The documentary “1991: The Year Punk Broke” followed Sonic Youth, Dinosaur Jr., Nirvana and other bands as they toured Europe—but the title of the film didn’t even begin to cover what really broke through that year. Grunge was the buzzword, but looking back it’s remarkable to hear how little Nirvana, Pearl Jam and Soundgarden had in common beyond provenance (Seattle), clothing choices (flannel) and big, loud guitars and drums (albeit informed by different influences: punk, classic rock, metal). It was the year that “alternative” really became not just a category of music but a cultural identity.

Suddenly, the hair metal and dance pop that had dominated the Top 40 charts sounded like the last whimper of the dinosaurs. And R.E.M., a band that had been around for a decade, sounded as fresh as ever as they broke through to the mainstream and even people who had once made fun of them suddenly found themselves singing along to "Losing My Religion." My Bloody Valentine created a shoegazing masterpiece of noise that would influence countless bands, as would Dinosaur Jr. and the Pixies with their oddball signatures. Smashing Pumpkins and Hole both gave us the first glimpse of their future stardom. And it wasn't just the year that alternative rock broke big. There was the dominance of alternative hip-hop, too, as A Tribe Called Quest bucked gangsta rap posturing to focus on social consciousness and a style that easily melded hip-hop and jazz, setting a template that would forge a whole new byway for the genre.

Nirvana - Nevermind

At this point, to talk about Nirvana's influence on modern music is a bit like talking about that of The Beatles: It's pervasive. It's also hard to overestimate the dramatic and almost instant shift that the band had on pop culture in 1991. When Nevermind, their major-label debut, was released—and, especially, the song and video for "Smells Like Teen Spirit"—it was like a generation woke up. Within a couple of months, the album was a hit, people were dressing in "grunge" flannel and, soon, hair metal was dropping off the charts. (The band's feminist attitude was also a welcome change from the blatant sexism of hair metal.) Cobain's aesthetic was very much a Gen X product of what was then known as college rock and would soon be categorized as alt rock, with an entire radio station format dedicated to the movement that Nirvana pushed into the mainstream. It seems perverse now to lump Nirvana with, say, the metal and classic rock leanings of other bands that were considered grunge—Pearl Jam, Alice in Chains, Soundgarden. While Nirvana's style was revolutionary, it's easy to track the band's roots to its contemporaries: the melodies of R.E.M. and The Vaselines, the jagged snarl of bands like the Melvins, the dissonance of Sonic Youth, the distortion of Mudhoney and the loud-soft dynamics and pretty-weird melodies of the Pixies (well illustrated in songs like "Lithium"). New drummer Dave Grohl's hardcore punk background power-charged things ("In Bloom" "Territorial Pissings"). Cobain's ragged voice and distorted guitar (a variety of Fenders, including a Mustang, a Jaguar and Stratocasters) would define the era. Almost immediately, Nevermind spawned shameless imitators like Silverchair and Bush, while bands such as Weezer and Dandy Warhols would embrace Nirvana's inspiration and reinterpret it. Longterm, you can hear Nirvana's influence on the disparate likes of Wavves, Muse, 30 Seconds to Mars, Sturgill Simpson, Courtney Barnett and Machine Gun Kelly.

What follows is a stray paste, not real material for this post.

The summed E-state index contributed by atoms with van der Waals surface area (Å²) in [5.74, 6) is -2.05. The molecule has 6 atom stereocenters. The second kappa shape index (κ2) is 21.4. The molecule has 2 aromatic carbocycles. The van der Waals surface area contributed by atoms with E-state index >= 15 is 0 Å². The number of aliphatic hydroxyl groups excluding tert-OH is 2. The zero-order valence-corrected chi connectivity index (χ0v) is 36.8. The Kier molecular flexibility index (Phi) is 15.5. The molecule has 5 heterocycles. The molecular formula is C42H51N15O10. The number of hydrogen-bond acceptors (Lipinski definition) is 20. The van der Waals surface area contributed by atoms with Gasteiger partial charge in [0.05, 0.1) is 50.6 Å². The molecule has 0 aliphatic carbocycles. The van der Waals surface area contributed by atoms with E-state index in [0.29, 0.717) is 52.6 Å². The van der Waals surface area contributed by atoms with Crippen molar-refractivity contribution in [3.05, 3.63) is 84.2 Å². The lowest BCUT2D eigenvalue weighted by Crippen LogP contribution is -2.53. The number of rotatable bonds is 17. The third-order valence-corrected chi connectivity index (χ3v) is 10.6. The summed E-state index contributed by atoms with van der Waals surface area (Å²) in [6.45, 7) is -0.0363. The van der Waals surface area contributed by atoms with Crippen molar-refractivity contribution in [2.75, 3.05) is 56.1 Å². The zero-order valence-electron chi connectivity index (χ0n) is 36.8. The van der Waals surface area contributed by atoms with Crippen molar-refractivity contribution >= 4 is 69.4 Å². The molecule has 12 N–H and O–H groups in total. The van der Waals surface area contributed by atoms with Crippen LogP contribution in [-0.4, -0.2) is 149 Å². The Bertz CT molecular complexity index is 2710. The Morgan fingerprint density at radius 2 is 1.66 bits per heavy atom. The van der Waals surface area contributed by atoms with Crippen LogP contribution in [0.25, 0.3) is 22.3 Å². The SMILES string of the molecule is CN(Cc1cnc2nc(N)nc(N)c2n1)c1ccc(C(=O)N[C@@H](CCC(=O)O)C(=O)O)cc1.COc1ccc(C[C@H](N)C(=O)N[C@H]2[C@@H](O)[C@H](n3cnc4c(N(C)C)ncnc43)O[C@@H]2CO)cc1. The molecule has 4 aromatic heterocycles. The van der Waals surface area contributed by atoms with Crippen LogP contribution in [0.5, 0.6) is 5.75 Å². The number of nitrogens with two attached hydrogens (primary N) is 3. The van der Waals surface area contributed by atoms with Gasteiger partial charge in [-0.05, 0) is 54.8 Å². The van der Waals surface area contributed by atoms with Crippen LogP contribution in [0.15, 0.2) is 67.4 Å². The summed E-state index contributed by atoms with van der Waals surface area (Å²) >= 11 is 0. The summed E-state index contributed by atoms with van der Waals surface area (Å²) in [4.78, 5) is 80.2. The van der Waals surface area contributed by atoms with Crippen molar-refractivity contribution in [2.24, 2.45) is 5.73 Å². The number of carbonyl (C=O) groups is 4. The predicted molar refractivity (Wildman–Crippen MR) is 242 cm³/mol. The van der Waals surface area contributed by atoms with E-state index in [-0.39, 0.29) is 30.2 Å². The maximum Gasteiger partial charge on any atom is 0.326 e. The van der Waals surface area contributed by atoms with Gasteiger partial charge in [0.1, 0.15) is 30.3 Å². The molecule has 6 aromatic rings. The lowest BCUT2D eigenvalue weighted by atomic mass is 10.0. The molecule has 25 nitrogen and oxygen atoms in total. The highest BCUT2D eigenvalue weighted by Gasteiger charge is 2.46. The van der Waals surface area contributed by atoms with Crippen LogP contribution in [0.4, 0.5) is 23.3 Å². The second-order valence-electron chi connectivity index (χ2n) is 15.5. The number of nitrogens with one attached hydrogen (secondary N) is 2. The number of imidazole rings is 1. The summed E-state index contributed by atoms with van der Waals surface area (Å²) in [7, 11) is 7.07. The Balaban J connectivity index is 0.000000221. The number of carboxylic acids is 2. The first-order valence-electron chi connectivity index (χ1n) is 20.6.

Pixies - Trompe le Monde

Within college radio, the Pixies were already beloved by 1991; Kurt Cobain called them a major influence on Nirvana and the band's masterful use of soft-to-loud dynamics was co-opted by the grunge scene. But Trompe le Monde, the Boston quartet's fourth full-length album, made the band into royalty. It's loaded with surf rock riffs, spacey sci-fi moments and candy-coated weirdness—and that's just one song, the wonderful "Alec Eiffel." There's also Sam the Sham-style garage rock ("U-Mass"), beautifully soaring noisemakers ("Bird Dream of the Olympus Mons" and the title track) and punk-metal goofs that turn into heaven-bound glory ("The Sad Punk"). Their pep-pill cover of Jesus and Mary Chain's "Head On" is a loving tribute that may just best the original. You can hear Pixies' sweet-and-gnarly dynamics and waves-against-the-rocks majesty in music from the likes of PJ Harvey, The Strokes, Modest Mouse, Cage the Elephant and, more recently, Wolf Alice and Savages. Weezer owes Pixies a debt for figuring out how to borrow from metal without it seeming like a joke. No less than Radiohead have cited them as an influence. The Pixies' last hurrah before bassist Kim Deal formally ditched to form The Breeders and the band called it quits for a decade, Trompe le Monde stands as a time capsule of '90s influence.